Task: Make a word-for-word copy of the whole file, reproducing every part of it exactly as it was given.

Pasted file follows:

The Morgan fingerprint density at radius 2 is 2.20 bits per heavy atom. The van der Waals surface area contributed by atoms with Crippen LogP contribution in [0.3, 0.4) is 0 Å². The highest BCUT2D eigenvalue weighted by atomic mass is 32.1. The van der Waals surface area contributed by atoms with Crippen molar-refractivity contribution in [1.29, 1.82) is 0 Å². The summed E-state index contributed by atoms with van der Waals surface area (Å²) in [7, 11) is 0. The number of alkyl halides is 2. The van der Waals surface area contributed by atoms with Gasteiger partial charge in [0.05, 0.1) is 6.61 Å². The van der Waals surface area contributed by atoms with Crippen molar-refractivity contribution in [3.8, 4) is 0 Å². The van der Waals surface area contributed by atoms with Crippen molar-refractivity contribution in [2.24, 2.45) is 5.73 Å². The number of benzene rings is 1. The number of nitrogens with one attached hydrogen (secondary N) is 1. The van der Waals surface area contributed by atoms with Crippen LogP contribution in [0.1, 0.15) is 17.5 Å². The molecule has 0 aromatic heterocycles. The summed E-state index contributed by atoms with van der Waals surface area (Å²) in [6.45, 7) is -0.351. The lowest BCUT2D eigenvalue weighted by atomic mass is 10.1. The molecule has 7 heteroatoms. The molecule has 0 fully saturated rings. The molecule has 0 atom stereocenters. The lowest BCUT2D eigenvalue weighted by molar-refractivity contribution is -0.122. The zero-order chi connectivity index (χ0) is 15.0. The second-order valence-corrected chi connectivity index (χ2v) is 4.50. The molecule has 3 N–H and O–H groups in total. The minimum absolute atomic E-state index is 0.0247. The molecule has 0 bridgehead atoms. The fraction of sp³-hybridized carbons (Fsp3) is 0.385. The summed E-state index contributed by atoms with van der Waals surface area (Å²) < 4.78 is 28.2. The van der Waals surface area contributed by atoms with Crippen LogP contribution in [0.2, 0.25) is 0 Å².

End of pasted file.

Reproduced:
The Morgan fingerprint density at radius 2 is 2.20 bits per heavy atom. The van der Waals surface area contributed by atoms with Crippen LogP contribution in [0.3, 0.4) is 0 Å². The highest BCUT2D eigenvalue weighted by atomic mass is 32.1. The van der Waals surface area contributed by atoms with Crippen molar-refractivity contribution in [1.29, 1.82) is 0 Å². The summed E-state index contributed by atoms with van der Waals surface area (Å²) in [7, 11) is 0. The number of alkyl halides is 2. The van der Waals surface area contributed by atoms with Gasteiger partial charge in [0.05, 0.1) is 6.61 Å². The van der Waals surface area contributed by atoms with Crippen molar-refractivity contribution in [3.8, 4) is 0 Å². The van der Waals surface area contributed by atoms with Crippen molar-refractivity contribution in [2.24, 2.45) is 5.73 Å². The number of benzene rings is 1. The number of nitrogens with one attached hydrogen (secondary N) is 1. The van der Waals surface area contributed by atoms with Crippen LogP contribution in [0.1, 0.15) is 17.5 Å². The molecule has 0 aromatic heterocycles. The summed E-state index contributed by atoms with van der Waals surface area (Å²) in [6.45, 7) is -0.351. The lowest BCUT2D eigenvalue weighted by atomic mass is 10.1. The molecule has 7 heteroatoms. The molecule has 0 fully saturated rings. The molecule has 0 atom stereocenters. The lowest BCUT2D eigenvalue weighted by molar-refractivity contribution is -0.122. The zero-order chi connectivity index (χ0) is 15.0. The second-order valence-corrected chi connectivity index (χ2v) is 4.50. The molecule has 3 N–H and O–H groups in total. The minimum absolute atomic E-state index is 0.0247. The molecule has 0 bridgehead atoms. The fraction of sp³-hybridized carbons (Fsp3) is 0.385. The summed E-state index contributed by atoms with van der Waals surface area (Å²) < 4.78 is 28.2. The van der Waals surface area contributed by atoms with Crippen LogP contribution in [0.2, 0.25) is 0 Å².